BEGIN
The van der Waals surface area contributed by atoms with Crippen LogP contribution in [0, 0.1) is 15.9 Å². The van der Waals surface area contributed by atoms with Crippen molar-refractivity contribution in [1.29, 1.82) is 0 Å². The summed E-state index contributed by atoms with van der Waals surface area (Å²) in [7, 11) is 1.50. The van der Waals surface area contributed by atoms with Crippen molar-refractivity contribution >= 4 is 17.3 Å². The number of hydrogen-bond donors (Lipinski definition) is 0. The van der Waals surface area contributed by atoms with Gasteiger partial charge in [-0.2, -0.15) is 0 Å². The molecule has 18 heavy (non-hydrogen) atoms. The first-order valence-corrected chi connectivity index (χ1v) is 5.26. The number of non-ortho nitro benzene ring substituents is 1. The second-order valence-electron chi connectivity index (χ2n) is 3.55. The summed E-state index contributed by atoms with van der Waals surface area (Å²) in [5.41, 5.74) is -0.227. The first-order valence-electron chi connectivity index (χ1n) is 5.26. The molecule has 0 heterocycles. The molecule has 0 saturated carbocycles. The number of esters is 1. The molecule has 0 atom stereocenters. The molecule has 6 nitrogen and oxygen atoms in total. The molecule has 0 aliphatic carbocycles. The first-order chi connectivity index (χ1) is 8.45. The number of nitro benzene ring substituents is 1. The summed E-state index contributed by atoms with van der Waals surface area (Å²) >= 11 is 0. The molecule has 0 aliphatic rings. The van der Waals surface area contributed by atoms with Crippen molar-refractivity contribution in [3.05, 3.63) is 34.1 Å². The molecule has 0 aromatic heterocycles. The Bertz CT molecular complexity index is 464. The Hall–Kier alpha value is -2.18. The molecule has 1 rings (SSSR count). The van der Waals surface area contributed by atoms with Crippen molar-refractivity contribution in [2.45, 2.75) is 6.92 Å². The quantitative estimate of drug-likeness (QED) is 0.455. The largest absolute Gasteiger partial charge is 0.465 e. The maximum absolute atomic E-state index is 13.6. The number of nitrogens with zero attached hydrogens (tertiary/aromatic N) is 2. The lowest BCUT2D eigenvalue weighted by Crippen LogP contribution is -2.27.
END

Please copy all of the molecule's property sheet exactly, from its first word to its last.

The van der Waals surface area contributed by atoms with Crippen LogP contribution in [0, 0.1) is 15.9 Å². The van der Waals surface area contributed by atoms with Crippen molar-refractivity contribution in [1.29, 1.82) is 0 Å². The summed E-state index contributed by atoms with van der Waals surface area (Å²) in [7, 11) is 1.50. The van der Waals surface area contributed by atoms with Crippen molar-refractivity contribution >= 4 is 17.3 Å². The number of hydrogen-bond donors (Lipinski definition) is 0. The van der Waals surface area contributed by atoms with Gasteiger partial charge in [-0.2, -0.15) is 0 Å². The molecule has 18 heavy (non-hydrogen) atoms. The first-order valence-corrected chi connectivity index (χ1v) is 5.26. The number of non-ortho nitro benzene ring substituents is 1. The second-order valence-electron chi connectivity index (χ2n) is 3.55. The summed E-state index contributed by atoms with van der Waals surface area (Å²) in [5.41, 5.74) is -0.227. The first-order valence-electron chi connectivity index (χ1n) is 5.26. The molecule has 0 heterocycles. The molecule has 0 saturated carbocycles. The number of esters is 1. The molecule has 0 atom stereocenters. The molecule has 6 nitrogen and oxygen atoms in total. The molecule has 0 aliphatic carbocycles. The first-order chi connectivity index (χ1) is 8.45. The number of nitro benzene ring substituents is 1. The summed E-state index contributed by atoms with van der Waals surface area (Å²) >= 11 is 0. The molecule has 0 aliphatic rings. The van der Waals surface area contributed by atoms with Crippen molar-refractivity contribution in [3.05, 3.63) is 34.1 Å². The molecule has 0 aromatic heterocycles. The Bertz CT molecular complexity index is 464. The Hall–Kier alpha value is -2.18. The molecule has 1 rings (SSSR count). The van der Waals surface area contributed by atoms with Crippen molar-refractivity contribution in [2.45, 2.75) is 6.92 Å². The quantitative estimate of drug-likeness (QED) is 0.455. The largest absolute Gasteiger partial charge is 0.465 e. The maximum absolute atomic E-state index is 13.6. The number of nitrogens with zero attached hydrogens (tertiary/aromatic N) is 2. The lowest BCUT2D eigenvalue weighted by Crippen LogP contribution is -2.27.